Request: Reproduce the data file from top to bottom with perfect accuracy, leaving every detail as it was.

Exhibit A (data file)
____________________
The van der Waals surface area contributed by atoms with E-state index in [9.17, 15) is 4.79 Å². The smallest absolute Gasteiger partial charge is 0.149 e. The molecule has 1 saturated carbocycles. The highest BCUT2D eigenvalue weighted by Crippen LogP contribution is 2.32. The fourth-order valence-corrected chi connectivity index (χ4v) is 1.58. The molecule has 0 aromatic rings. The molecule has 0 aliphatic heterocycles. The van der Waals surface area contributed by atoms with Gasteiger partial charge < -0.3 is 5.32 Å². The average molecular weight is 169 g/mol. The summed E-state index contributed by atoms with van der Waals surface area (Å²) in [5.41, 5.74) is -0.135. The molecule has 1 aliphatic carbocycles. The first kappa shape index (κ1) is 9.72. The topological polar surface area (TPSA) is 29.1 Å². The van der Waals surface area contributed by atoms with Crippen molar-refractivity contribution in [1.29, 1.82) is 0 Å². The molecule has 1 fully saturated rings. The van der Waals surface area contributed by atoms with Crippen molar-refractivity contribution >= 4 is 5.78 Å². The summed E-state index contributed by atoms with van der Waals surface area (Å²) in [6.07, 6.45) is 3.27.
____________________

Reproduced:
The van der Waals surface area contributed by atoms with E-state index in [9.17, 15) is 4.79 Å². The smallest absolute Gasteiger partial charge is 0.149 e. The molecule has 1 saturated carbocycles. The highest BCUT2D eigenvalue weighted by Crippen LogP contribution is 2.32. The fourth-order valence-corrected chi connectivity index (χ4v) is 1.58. The molecule has 0 aromatic rings. The molecule has 0 aliphatic heterocycles. The van der Waals surface area contributed by atoms with Gasteiger partial charge < -0.3 is 5.32 Å². The average molecular weight is 169 g/mol. The summed E-state index contributed by atoms with van der Waals surface area (Å²) in [5.41, 5.74) is -0.135. The molecule has 1 aliphatic carbocycles. The first kappa shape index (κ1) is 9.72. The topological polar surface area (TPSA) is 29.1 Å². The van der Waals surface area contributed by atoms with Crippen molar-refractivity contribution in [1.29, 1.82) is 0 Å². The molecule has 1 fully saturated rings. The van der Waals surface area contributed by atoms with Crippen molar-refractivity contribution >= 4 is 5.78 Å². The summed E-state index contributed by atoms with van der Waals surface area (Å²) in [6.07, 6.45) is 3.27.